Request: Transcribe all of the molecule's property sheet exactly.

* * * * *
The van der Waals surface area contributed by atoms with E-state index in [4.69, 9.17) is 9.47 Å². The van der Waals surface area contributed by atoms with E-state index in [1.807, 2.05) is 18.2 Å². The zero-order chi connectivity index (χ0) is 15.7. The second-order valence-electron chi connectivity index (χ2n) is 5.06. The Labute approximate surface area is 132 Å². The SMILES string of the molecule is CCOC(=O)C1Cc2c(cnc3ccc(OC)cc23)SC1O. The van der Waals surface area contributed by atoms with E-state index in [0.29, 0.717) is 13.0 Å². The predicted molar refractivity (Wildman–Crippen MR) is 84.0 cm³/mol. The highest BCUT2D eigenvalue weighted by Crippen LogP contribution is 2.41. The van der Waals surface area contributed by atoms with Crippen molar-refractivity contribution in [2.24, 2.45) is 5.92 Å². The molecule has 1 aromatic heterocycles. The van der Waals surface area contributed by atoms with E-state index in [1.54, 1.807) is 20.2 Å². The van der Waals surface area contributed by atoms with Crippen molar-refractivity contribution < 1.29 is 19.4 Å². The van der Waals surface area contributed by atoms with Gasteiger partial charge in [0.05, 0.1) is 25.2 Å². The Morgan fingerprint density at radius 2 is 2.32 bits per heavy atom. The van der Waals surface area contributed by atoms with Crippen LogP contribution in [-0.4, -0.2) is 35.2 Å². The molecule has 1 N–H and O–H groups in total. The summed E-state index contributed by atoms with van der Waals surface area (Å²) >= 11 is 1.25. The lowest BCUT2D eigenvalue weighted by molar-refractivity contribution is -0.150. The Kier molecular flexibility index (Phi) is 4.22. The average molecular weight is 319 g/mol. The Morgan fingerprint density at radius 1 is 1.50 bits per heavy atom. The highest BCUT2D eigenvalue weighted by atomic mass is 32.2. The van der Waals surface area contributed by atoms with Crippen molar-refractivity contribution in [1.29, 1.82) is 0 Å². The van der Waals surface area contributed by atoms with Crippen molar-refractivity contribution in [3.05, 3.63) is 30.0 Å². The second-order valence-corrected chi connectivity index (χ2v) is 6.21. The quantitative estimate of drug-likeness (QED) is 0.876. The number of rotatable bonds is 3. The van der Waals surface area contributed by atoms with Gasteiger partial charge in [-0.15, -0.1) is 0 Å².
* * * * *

The van der Waals surface area contributed by atoms with E-state index in [4.69, 9.17) is 9.47 Å². The van der Waals surface area contributed by atoms with E-state index in [1.807, 2.05) is 18.2 Å². The zero-order chi connectivity index (χ0) is 15.7. The second-order valence-electron chi connectivity index (χ2n) is 5.06. The Labute approximate surface area is 132 Å². The SMILES string of the molecule is CCOC(=O)C1Cc2c(cnc3ccc(OC)cc23)SC1O. The van der Waals surface area contributed by atoms with E-state index in [0.29, 0.717) is 13.0 Å². The predicted molar refractivity (Wildman–Crippen MR) is 84.0 cm³/mol. The highest BCUT2D eigenvalue weighted by Crippen LogP contribution is 2.41. The van der Waals surface area contributed by atoms with Crippen molar-refractivity contribution in [2.24, 2.45) is 5.92 Å². The molecule has 1 aromatic heterocycles. The van der Waals surface area contributed by atoms with E-state index in [1.54, 1.807) is 20.2 Å². The van der Waals surface area contributed by atoms with Crippen molar-refractivity contribution < 1.29 is 19.4 Å². The van der Waals surface area contributed by atoms with Gasteiger partial charge in [0.05, 0.1) is 25.2 Å². The Morgan fingerprint density at radius 2 is 2.32 bits per heavy atom. The van der Waals surface area contributed by atoms with Crippen LogP contribution in [-0.4, -0.2) is 35.2 Å². The molecule has 1 N–H and O–H groups in total. The summed E-state index contributed by atoms with van der Waals surface area (Å²) >= 11 is 1.25. The lowest BCUT2D eigenvalue weighted by molar-refractivity contribution is -0.150. The Kier molecular flexibility index (Phi) is 4.22. The average molecular weight is 319 g/mol. The Morgan fingerprint density at radius 1 is 1.50 bits per heavy atom. The highest BCUT2D eigenvalue weighted by atomic mass is 32.2. The van der Waals surface area contributed by atoms with Crippen molar-refractivity contribution in [1.29, 1.82) is 0 Å². The van der Waals surface area contributed by atoms with Crippen molar-refractivity contribution in [3.05, 3.63) is 30.0 Å². The second-order valence-corrected chi connectivity index (χ2v) is 6.21. The quantitative estimate of drug-likeness (QED) is 0.876. The number of rotatable bonds is 3. The van der Waals surface area contributed by atoms with Gasteiger partial charge in [-0.15, -0.1) is 0 Å².